One of the great things about DSM is the number of places to eat out, by UK standards at an extremely reasonable price. Short walk from here is a barbecue house, where you can have barbecued chicken, salad and chips. Or, if you prefer, spicy barbecued chicken, salad and chips. Also available is beef skewers, salad and chips - or, if you’re feeling adventurous, baked fish, salad and chips. I go there occasionally for a quick eat, you know exactly what you're getting. Also popular here are combined Indian, Chinese and local cooking, not sure what Gordon Ramsay would make of them but I like them! Also there's a Jamaican restaurant not far away, must muster up the energy to go sometime.
Anyway,a few weeks ago a group of us went to an Ethiopian restaurant. Somewhat off thebeaten track, not at all sure I could retrace my steps. I was driving at about3mph., Evan tried to persuade me that the way to cope with poor roads is to pick up speed and go flying over the bumps but I'm not convinced.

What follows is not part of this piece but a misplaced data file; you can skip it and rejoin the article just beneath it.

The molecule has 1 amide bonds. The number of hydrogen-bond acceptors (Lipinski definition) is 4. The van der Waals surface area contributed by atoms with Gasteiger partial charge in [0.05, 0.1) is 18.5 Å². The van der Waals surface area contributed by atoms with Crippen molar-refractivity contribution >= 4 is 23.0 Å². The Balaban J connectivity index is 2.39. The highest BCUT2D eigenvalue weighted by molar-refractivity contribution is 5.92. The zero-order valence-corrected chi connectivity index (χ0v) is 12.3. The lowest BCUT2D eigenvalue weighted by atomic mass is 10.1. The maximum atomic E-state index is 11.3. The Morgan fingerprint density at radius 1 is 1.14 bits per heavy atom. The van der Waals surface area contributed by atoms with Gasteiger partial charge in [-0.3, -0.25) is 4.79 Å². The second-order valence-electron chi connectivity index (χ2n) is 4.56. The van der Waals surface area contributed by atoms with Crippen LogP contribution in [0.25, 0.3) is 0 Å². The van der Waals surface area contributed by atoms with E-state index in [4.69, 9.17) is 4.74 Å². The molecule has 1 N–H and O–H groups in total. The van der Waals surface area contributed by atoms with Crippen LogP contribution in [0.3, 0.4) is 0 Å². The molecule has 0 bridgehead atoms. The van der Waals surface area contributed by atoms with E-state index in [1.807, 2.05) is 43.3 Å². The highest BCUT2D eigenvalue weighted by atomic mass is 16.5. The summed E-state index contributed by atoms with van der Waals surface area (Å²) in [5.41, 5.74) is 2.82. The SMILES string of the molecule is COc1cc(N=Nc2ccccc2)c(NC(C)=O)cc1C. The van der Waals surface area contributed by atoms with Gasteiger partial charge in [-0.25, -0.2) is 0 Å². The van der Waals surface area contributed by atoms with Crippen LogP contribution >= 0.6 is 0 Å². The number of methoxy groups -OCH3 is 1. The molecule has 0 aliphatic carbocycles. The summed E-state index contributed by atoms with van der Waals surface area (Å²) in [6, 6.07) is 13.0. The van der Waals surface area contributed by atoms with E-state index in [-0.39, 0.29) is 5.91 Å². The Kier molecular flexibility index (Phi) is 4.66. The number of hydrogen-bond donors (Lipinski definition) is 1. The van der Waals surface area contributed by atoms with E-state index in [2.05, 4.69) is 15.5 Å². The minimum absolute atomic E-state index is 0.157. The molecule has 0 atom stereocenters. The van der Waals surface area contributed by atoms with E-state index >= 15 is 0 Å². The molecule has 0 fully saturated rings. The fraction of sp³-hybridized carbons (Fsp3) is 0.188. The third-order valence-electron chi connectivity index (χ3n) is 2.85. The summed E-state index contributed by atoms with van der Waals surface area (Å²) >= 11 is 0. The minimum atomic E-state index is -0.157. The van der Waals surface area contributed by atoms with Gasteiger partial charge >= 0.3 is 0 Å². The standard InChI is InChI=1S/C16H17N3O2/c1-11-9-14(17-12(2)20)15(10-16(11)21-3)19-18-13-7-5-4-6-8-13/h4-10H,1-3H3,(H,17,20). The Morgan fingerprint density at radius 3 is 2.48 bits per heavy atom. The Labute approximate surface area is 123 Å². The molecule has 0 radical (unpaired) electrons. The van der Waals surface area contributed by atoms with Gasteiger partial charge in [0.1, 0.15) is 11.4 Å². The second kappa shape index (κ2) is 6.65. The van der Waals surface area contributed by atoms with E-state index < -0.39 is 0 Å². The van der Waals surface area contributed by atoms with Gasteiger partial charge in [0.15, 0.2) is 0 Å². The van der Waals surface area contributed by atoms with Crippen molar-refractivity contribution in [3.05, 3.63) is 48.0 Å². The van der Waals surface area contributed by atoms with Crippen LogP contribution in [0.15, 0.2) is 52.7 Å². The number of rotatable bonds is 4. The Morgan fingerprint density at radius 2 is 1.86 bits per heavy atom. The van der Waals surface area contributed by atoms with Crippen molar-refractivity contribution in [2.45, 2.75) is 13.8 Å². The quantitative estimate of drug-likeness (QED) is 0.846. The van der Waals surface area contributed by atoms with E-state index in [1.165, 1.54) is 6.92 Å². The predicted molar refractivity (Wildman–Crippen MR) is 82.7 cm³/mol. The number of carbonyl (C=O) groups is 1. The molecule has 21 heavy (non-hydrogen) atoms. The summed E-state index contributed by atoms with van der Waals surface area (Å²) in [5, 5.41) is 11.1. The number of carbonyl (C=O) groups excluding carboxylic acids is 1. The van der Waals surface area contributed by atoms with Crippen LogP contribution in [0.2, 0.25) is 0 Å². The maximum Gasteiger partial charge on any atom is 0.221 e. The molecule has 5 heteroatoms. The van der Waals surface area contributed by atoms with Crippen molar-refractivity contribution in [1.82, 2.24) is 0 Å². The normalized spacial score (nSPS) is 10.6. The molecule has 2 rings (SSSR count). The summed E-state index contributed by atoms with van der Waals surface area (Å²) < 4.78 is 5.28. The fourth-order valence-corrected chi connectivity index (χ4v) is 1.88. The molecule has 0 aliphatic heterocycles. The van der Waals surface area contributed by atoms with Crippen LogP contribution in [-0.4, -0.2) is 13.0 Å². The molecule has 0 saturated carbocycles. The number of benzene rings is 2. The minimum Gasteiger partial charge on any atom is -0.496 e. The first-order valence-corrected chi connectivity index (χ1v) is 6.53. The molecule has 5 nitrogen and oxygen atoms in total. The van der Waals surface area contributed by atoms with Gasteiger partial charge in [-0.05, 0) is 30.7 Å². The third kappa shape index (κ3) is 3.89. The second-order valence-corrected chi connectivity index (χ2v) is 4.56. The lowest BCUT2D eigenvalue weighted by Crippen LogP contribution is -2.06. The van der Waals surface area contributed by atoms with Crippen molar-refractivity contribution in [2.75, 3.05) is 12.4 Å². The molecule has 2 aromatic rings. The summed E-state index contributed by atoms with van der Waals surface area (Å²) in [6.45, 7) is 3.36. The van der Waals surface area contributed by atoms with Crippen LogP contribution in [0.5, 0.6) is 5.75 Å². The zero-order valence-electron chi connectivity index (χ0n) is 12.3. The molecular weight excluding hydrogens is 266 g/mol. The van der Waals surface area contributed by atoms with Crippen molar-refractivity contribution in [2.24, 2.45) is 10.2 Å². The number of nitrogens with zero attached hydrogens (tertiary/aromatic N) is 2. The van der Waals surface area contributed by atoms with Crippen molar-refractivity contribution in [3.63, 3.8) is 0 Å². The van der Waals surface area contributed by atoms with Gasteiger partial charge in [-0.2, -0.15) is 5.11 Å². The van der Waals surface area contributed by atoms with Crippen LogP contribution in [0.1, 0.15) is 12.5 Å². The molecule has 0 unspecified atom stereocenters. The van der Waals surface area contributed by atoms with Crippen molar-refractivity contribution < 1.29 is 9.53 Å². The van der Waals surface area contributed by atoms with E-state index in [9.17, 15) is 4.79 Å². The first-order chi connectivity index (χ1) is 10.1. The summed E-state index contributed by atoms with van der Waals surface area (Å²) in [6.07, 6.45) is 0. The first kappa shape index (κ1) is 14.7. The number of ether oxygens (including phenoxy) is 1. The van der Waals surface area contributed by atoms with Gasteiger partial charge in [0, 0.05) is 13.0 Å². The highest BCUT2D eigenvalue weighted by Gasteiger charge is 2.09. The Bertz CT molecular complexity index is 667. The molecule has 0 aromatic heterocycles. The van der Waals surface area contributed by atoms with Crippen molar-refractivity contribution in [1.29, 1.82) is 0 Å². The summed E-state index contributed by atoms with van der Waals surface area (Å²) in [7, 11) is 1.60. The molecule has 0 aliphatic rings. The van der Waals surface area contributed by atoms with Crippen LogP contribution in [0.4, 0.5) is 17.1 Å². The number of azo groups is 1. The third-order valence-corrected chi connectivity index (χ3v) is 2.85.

Please excuse the quality of the pictures, I only had my iPhone with me. Food when it arrives looks like this:
The base is sour dough, called injera. So,you take some injera – which also comes in rolls – and make a little packet with the dishes on top. Here’s my friend and colleague Darcey tucking in:
Then part of the ritual is washing your hands afterwards:
I don’t normally drink coffee in the evening, but Ethiopian coffee is a bit wonderful. Did I hear somewhere thatit’s roasted twice over?
Hope you’ll excuse me if I finish here today. Work is somewhat all-encompassing, happy to share details privately,suffice to say, a major project I’ve been working on pretty well since I arrived is coming to a head which is proving somewhat less thanstraightforward. I am grateful to youfor your support in reading this blog, people of faith, any prayers you canspare greatly appreciated….